South Africa and its neighbours have the materials needed for electric car batteries. But can we put it all together?

For years the only encounter you’d have with graphite was in a pencil or squash or tennis racquet.

A naturally occurring carbon, graphite was never really considered that important for car enthusiasts. But in 2020, it is the becoming increasingly valuable.

Tesla is now the world’s most valuable car company, having surged passed Volkswagen in market capitalisation. It has disrupted legacy car companies into launching their own battery research production projects.

Graphite is the most underrated of automotive battery materials

As the demand for energy-dense batteries surges, more exotic materials are required. It is worth noting that little under a decade ago, Porsche delivered its first hybridised Panamera, with nickel-hydride batteries. In 2020, that technology is ancient.

Lithium-ion is the battery composition of choice for Tesla and one of the most important elements in any modern automotive powertrain battery, is graphite.

In a traditional petrol or diesel engine, fuel reacts with air, to create the energy conversion which powers your vehicle. Batteries use materials which are reactive to each other, without radically altering their state.

Think of the reactive materials in a battery as you would of the mechanical components in a traditional engine with fuel-air dynamics. The reactive battery materials are like a camshaft, valves, cylinder structure and crankshaft.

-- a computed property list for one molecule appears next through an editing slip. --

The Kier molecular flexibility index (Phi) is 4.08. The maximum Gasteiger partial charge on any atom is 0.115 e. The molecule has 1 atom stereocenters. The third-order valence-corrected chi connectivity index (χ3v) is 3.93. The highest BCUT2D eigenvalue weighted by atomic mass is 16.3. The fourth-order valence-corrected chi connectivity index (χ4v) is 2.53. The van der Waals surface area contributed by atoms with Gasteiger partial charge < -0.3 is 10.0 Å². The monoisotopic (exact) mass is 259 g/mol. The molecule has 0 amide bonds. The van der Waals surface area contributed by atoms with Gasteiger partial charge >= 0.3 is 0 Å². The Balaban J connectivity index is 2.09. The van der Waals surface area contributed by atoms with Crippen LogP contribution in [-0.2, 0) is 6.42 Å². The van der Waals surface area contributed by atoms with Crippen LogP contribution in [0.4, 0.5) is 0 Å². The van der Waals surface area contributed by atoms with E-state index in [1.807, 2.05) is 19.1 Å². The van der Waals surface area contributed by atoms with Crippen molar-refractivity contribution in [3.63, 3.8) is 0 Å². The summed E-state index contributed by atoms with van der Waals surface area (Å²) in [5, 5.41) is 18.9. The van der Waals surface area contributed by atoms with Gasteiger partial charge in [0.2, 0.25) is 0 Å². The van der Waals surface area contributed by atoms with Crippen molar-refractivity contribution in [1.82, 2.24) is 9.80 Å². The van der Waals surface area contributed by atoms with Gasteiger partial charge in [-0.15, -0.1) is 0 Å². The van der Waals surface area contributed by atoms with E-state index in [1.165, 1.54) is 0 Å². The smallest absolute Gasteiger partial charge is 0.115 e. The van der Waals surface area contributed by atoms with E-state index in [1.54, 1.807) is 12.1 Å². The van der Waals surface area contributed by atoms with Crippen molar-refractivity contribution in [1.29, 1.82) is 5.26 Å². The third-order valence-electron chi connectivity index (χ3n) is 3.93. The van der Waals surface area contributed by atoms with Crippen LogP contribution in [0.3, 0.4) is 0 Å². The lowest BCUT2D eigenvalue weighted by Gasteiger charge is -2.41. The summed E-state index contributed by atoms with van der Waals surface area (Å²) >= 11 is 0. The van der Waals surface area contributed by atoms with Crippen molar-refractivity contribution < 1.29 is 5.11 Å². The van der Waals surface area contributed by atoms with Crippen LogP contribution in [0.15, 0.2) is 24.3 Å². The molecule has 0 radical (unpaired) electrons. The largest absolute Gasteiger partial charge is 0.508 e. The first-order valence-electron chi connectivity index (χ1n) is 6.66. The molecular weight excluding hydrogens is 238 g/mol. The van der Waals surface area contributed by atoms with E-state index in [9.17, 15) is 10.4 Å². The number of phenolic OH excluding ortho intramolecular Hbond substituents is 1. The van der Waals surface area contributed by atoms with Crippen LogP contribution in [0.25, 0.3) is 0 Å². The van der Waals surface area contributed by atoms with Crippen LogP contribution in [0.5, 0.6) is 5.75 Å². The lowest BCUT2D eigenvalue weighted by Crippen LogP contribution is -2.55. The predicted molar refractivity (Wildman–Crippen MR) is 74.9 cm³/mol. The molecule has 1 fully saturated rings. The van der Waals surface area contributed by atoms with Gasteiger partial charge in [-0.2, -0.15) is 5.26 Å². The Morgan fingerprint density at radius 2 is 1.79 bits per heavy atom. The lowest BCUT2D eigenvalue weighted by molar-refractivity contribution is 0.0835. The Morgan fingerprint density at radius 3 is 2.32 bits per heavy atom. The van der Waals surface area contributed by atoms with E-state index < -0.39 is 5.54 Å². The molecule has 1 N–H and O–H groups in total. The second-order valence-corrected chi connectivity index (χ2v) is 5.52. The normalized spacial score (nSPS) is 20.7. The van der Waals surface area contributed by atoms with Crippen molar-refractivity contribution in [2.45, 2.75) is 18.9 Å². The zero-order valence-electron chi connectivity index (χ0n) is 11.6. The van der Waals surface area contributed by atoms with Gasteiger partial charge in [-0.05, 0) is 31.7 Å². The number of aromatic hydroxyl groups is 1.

In each lithium-ion battery, there is an anode and cathode classification of materials, which interreact. The dominant anode for lithium-ion batteries, is graphite. And this is hugely important for the car industry, going forward, and especially South Africa.

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Securing South Africa’s automotive jobs

With North America being the innovation hub for electric vehicles (thanks to Tesla and Rivian), junior mining companies are trying to sign supply contracts for graphite delivery.

In a broader sense the opportunity for South Africa is even greater – and vital to the country’s established automotive industry.

The abundance of high-quality graphite in Southern Africa is enormous. Mozambique has 30% of the world’s proven premium-grade graphite.

Demand for quality graphite is predicted to reach 125m tonnes by 2030, which is a 2400% increase. That creates a huge opportunity for South African mining companies here and across the border, into Mozambique.

For the local automotive industry, which is the only manufacturing sector growing in South Africa, the electric car revolution is a potential threat and opportunity. And Mozambican graphite could make South Africa an even more attractive destination for global vehicle manufacturing.

With all the graphite source material in proximity and abundance, South Africa could possibly make a successful transition from its traditional petrol/diesel vehicle manufacturing, to a future of electric vehicle production.

Some of the largest automotive production resources in South Africa belong to BMW, Mercedes-Benz and VW. All three these German brands have committed to radically accelerating their electric vehicle product integration and transitioning away from internal combustion engines.

If South Africa wishes to keep its BMW, Mercedes-Benz and VW vehicle production status, having battery production will be crucial. With the richness of quality graphite in Mozambique and the Limpopo province, that is a possible.

Local export contracts for X3, C-Class and Polo are massive — and don’t include any electric vehicle requirements. But the next generation of vehicles that BMW (Tshwane), Mercedes-Benz (East London) and VW (Uitenhage) build for export, probably will — and that means Mozambican graphite could be the game changer.

Onlineautos
Author: Onlineautos